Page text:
I'm looking forward to seeing you in the CreativeLive chat in the courses online.
Phenibut—the mood-enhancing nootropic smart-drug (that I finally gave a try)
Phenibut just might be your new wingman (or wingwoman)
After hearing accomplished people rave about them for months, I found myself a reputable distributor and bought myself some smart drugs—drugs made especially (and with care) for my brain.
There were a lot of nootropics to choose from but I had a specific scenario which I was seeking to see if I could improve so it was easy to narrow it down to Phenibut.
As you may know (and if you didn’t you now know!) that I am the host of three podcasts, two are fiction—audio drama—podcasts. I perform these works—yes, I do all the voices—and I engineer myself. I’m coming to the close of my first year, which is to say that I’ve recorded and produced an episode of either comedic or suspense fiction every week for the past 49 weeks.
Some of those episodes are over an hour long. I have experimented with a few different methods of production but early on I realized that the best (read: most efficient) way to produce an episode is to spend a minimal amount of time editing so, unlike my audio drama brethren who record a number of takes then choose the best take to edit into the mix, I rehearse my episode and perform it straight through. I sometimes mispronounce a word, and when I do—just as an engineer would—I roll back to just before the flub, hit play then tap the red button to record to punch myself in at the point where I left off, leaving no trace of a break in dialogue. Over the year, I’ve learned to come in on the middle of a phrase with the appropriate inflection—you can never tell when you’re listening where I may have broken off to correct a mistake but it’s a better experience for me not to mess up in the first place. It allows me to lose myself in the piece and really get into the emotionality of what’s going on in the story.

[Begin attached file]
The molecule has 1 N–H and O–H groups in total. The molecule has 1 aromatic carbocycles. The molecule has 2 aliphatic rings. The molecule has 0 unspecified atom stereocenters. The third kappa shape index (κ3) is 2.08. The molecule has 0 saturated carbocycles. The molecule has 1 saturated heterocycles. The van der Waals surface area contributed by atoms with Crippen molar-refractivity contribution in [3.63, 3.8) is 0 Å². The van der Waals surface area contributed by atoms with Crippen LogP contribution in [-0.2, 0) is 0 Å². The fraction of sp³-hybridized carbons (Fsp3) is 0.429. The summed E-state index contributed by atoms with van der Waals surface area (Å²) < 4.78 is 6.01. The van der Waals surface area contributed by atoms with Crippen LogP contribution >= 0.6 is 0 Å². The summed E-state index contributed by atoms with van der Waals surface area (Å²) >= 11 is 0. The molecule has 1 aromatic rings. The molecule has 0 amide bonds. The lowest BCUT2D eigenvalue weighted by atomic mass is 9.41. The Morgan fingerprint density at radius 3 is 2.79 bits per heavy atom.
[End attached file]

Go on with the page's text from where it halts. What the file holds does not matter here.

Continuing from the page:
Some sessions run more smoothly than others. That is to say that some days my reading is more fluid than others. I’m doing what I love so there’s no such thing as a ‘bad’ day but I have wanted to feel more in control of my performances. Before many performances I feel anxious or excited. My general solution is to start off the recording session with a big fat glass of red wine… and then maybe another. Which works. It’s a lovely thing: wine. I love it. (You too, right?)
Here’s the thing about wine, too much turns my reading pear-shaped. After a few glasses I might as well hang it up. So you can see, for some of those longer episodes—or on days where I record more than one episode, wine isn’t a viable solution.
I’d heard about it mostly from people who were using it in social situations as an alcohol replacement—it’s reported to give that same calming mood lift and genial sociability that I could expect from a couple drinks. Since a couple drinks is what I generally have to smooth out my performance anxiety, I thought I should give it a try.